A3G (384 amino acids, 46 kDa) belongs to a much larger family of cytidine deaminases that share a conserved zinc-binding motif (Cys/His)-Xaa-Glu-Xaa23–28-Pro-Cys-Xaa2–4-Cys (Jarmuz et al. 2002). These enzymes mediate hydrolytic deamination at the C4 position of the C (or dC) base, converting C to U (or dC to dU). These changes are often referred to as RNA or DNA editing (Teng et al. 1993; Harris et al. 2002). In humans, the APOBEC enzyme family includes activation-induced deaminase (AID), APOBEC1, APOBEC2, APOBEC3A–H and APOBEC4 (Jarmuz et al. 2002; Conticello et al. 2005; Rogozin et al. 2005; OhAinle et al. 2006).
APOBEC1 is primarily expressed in gastrointestinal tissue (Teng et al. 1993). As the central component of an RNA editosome complex, it edits the apolipoprotein B mRNA transcript at cytosine6666 converting a glutamine at this position to an in-frame stop codon giving rise to a truncated version of the apoB protein (Teng et al. 1993; Yamanaka et al. 1995; Mehta et al. 2000). The longer apoB100 and the shorter apoB48 proteins differ in their effects on cholesterol metabolism.
AID is selectively expressed in germinal centre B cells (Muramatsu et al. 1999), where it catalyses deamination at the DNA level, and thus promotes immunoglobulin gene diversification via somatic hypermutation and class switch recombination (Muramatsu et al. 2000).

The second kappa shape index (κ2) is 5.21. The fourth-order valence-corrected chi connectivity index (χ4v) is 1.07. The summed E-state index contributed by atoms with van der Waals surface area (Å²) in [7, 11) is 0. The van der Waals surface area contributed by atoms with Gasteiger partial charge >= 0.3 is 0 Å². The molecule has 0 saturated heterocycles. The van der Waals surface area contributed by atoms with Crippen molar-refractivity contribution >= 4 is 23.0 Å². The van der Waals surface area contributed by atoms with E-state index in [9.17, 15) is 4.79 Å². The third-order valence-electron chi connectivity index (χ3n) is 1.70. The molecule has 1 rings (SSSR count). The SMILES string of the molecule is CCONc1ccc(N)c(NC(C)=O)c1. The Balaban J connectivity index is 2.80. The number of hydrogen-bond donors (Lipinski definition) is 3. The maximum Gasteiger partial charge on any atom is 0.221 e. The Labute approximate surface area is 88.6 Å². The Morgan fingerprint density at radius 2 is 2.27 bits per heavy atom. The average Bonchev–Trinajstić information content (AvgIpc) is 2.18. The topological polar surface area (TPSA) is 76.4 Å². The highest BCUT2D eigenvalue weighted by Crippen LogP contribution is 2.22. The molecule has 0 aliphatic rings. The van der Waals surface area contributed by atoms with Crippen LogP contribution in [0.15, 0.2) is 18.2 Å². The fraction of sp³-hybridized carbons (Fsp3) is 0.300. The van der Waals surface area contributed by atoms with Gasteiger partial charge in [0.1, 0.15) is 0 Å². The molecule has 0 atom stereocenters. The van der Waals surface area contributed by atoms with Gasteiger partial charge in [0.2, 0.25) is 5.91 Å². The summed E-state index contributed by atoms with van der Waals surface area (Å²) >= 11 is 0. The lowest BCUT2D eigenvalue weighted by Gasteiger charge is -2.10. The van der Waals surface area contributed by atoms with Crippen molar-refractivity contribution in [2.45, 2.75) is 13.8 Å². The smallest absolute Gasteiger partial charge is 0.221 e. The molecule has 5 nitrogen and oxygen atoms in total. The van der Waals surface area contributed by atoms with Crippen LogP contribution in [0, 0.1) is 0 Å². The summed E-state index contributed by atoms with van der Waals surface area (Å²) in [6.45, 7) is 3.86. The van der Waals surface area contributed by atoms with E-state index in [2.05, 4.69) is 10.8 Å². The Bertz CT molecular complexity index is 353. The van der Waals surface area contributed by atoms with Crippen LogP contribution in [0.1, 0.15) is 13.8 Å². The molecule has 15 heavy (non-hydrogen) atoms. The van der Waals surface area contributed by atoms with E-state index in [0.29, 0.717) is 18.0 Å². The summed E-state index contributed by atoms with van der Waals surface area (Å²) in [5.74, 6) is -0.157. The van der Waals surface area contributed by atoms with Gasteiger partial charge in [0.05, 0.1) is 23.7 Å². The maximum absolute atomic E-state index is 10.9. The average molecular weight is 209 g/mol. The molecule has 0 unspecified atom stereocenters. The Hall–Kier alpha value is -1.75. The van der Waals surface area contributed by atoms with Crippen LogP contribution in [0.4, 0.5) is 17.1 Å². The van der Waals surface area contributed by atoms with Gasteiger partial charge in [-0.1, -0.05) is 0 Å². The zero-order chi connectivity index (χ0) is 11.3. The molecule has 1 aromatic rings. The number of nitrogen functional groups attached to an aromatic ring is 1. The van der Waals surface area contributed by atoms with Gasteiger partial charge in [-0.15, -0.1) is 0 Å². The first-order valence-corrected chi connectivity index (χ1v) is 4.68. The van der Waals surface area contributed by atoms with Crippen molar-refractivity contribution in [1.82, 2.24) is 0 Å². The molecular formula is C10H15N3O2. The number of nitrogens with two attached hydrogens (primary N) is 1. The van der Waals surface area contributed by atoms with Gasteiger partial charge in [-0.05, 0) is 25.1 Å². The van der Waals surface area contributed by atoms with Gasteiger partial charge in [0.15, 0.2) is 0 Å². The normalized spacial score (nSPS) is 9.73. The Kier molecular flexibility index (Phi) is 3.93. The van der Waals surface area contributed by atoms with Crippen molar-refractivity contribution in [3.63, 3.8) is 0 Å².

The highly related APOBEC3 genes (APOBEC3A–H) (7, 10, 12 and 125) are located in a single cluster on human chromosome 22 at q13.2. Four of the APOBEC3 proteins (A3B, A3DE, A3F and A3G) have duplicated cytidine deaminase domains (CDs) while A3A, A3C and A3H have only one CD (Jarmuz et al. 2002; Conticello et al. 2005; Dang et al. 2006; OhAinle et al. 2006). Phylogenetic analyses suggest that the primordial APOBEC3 contained only one CD, which might have evolved from AID or APOBEC2 during the onset of vertebrate speciation (Conticello et al. 2005).
APOBEC2, a single-domain cytidine deaminase, is principally expressed in the cardiac and skeletal muscle. Despite rather extensive study, its function in muscle biology remains unknown. APOBEC2 is the closest known paralog of APOBEC3 for which a high-resolution structure is available (Prochnow et al. 2007). However, this deaminase lacks enzymatic activity and its precise function in cells is also unknown.
When expressed in Escherichia coli, A3G, AID and even APOBEC1 catalyse the deamination of dC residues in single-stranded DNA (Harris et al. 2002; Beale et al. 2004), suggesting that single-stranded DNA is the favoured substrate for A3G. This finding provides an explanation for how viral replication might be blocked in the next target cell via the inherent deaminase activity of A3G acting on the nascent reverse transcribed cDNAs produced by the virus (figure 1).
5. Vif circumvents antiviral activity of APOBEC3G